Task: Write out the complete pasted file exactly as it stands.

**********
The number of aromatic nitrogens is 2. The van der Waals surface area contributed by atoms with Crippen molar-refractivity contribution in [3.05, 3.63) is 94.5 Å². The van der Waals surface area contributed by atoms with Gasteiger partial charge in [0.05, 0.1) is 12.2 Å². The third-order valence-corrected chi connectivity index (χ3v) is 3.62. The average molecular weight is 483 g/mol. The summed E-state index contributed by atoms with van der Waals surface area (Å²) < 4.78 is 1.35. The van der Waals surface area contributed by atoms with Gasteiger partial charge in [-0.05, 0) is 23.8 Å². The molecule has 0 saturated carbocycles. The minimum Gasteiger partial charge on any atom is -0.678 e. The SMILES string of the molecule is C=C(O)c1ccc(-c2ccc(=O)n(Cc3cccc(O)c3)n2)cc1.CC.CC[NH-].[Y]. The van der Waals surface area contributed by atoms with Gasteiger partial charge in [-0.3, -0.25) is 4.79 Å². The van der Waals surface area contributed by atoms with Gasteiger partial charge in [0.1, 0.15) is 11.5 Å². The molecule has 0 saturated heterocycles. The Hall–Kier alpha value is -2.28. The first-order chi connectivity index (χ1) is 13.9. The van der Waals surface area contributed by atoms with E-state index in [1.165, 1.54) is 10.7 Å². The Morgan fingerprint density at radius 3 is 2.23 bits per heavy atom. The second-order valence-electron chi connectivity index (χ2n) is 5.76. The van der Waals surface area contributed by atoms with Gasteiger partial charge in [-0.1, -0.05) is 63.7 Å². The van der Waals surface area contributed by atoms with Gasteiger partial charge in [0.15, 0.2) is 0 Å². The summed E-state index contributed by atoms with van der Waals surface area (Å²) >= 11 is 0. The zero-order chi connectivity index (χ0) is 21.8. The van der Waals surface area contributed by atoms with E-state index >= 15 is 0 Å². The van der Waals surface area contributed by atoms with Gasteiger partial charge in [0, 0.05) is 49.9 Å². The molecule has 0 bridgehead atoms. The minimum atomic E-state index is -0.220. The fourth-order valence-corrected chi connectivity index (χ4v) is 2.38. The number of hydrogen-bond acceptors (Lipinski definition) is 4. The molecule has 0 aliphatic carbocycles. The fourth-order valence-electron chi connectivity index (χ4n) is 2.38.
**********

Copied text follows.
The number of aromatic nitrogens is 2. The van der Waals surface area contributed by atoms with Crippen molar-refractivity contribution in [3.05, 3.63) is 94.5 Å². The van der Waals surface area contributed by atoms with Gasteiger partial charge in [0.05, 0.1) is 12.2 Å². The third-order valence-corrected chi connectivity index (χ3v) is 3.62. The average molecular weight is 483 g/mol. The summed E-state index contributed by atoms with van der Waals surface area (Å²) < 4.78 is 1.35. The van der Waals surface area contributed by atoms with Gasteiger partial charge in [-0.05, 0) is 23.8 Å². The molecule has 0 saturated carbocycles. The minimum Gasteiger partial charge on any atom is -0.678 e. The SMILES string of the molecule is C=C(O)c1ccc(-c2ccc(=O)n(Cc3cccc(O)c3)n2)cc1.CC.CC[NH-].[Y]. The van der Waals surface area contributed by atoms with Gasteiger partial charge in [-0.3, -0.25) is 4.79 Å². The van der Waals surface area contributed by atoms with Gasteiger partial charge in [0.1, 0.15) is 11.5 Å². The molecule has 0 saturated heterocycles. The Hall–Kier alpha value is -2.28. The first-order chi connectivity index (χ1) is 13.9. The van der Waals surface area contributed by atoms with E-state index in [1.165, 1.54) is 10.7 Å². The Morgan fingerprint density at radius 3 is 2.23 bits per heavy atom. The second-order valence-electron chi connectivity index (χ2n) is 5.76. The van der Waals surface area contributed by atoms with Gasteiger partial charge in [-0.1, -0.05) is 63.7 Å². The van der Waals surface area contributed by atoms with Gasteiger partial charge in [0.15, 0.2) is 0 Å². The summed E-state index contributed by atoms with van der Waals surface area (Å²) >= 11 is 0. The zero-order chi connectivity index (χ0) is 21.8. The van der Waals surface area contributed by atoms with E-state index >= 15 is 0 Å². The van der Waals surface area contributed by atoms with Gasteiger partial charge in [0, 0.05) is 49.9 Å². The molecule has 0 bridgehead atoms. The minimum atomic E-state index is -0.220. The fourth-order valence-corrected chi connectivity index (χ4v) is 2.38. The number of hydrogen-bond acceptors (Lipinski definition) is 4. The molecule has 0 aliphatic carbocycles. The fourth-order valence-electron chi connectivity index (χ4n) is 2.38.